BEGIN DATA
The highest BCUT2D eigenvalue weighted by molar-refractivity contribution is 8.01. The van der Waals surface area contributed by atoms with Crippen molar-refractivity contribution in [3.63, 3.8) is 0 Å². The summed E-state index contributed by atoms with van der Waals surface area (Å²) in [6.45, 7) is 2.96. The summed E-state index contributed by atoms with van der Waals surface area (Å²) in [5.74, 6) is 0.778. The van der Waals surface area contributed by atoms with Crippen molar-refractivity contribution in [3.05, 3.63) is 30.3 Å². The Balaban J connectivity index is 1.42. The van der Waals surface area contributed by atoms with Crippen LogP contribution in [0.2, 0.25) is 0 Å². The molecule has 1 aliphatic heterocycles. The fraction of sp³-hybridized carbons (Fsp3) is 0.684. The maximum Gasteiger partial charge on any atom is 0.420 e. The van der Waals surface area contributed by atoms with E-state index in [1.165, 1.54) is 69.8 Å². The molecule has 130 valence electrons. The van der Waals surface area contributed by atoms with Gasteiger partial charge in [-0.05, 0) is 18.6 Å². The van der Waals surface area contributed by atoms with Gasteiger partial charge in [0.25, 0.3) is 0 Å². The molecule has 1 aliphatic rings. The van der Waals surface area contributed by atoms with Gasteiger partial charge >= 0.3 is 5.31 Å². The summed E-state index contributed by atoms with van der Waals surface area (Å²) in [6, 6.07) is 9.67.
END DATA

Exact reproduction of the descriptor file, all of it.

The highest BCUT2D eigenvalue weighted by molar-refractivity contribution is 8.01. The van der Waals surface area contributed by atoms with Crippen molar-refractivity contribution in [3.63, 3.8) is 0 Å². The summed E-state index contributed by atoms with van der Waals surface area (Å²) in [6.45, 7) is 2.96. The summed E-state index contributed by atoms with van der Waals surface area (Å²) in [5.74, 6) is 0.778. The van der Waals surface area contributed by atoms with Crippen molar-refractivity contribution in [3.05, 3.63) is 30.3 Å². The Balaban J connectivity index is 1.42. The van der Waals surface area contributed by atoms with Crippen LogP contribution in [0.2, 0.25) is 0 Å². The molecule has 1 aliphatic heterocycles. The fraction of sp³-hybridized carbons (Fsp3) is 0.684. The maximum Gasteiger partial charge on any atom is 0.420 e. The van der Waals surface area contributed by atoms with E-state index in [1.165, 1.54) is 69.8 Å². The molecule has 130 valence electrons. The van der Waals surface area contributed by atoms with Gasteiger partial charge in [-0.05, 0) is 18.6 Å². The van der Waals surface area contributed by atoms with Gasteiger partial charge in [0.25, 0.3) is 0 Å². The molecule has 1 aliphatic rings. The van der Waals surface area contributed by atoms with Gasteiger partial charge >= 0.3 is 5.31 Å². The summed E-state index contributed by atoms with van der Waals surface area (Å²) in [6, 6.07) is 9.67.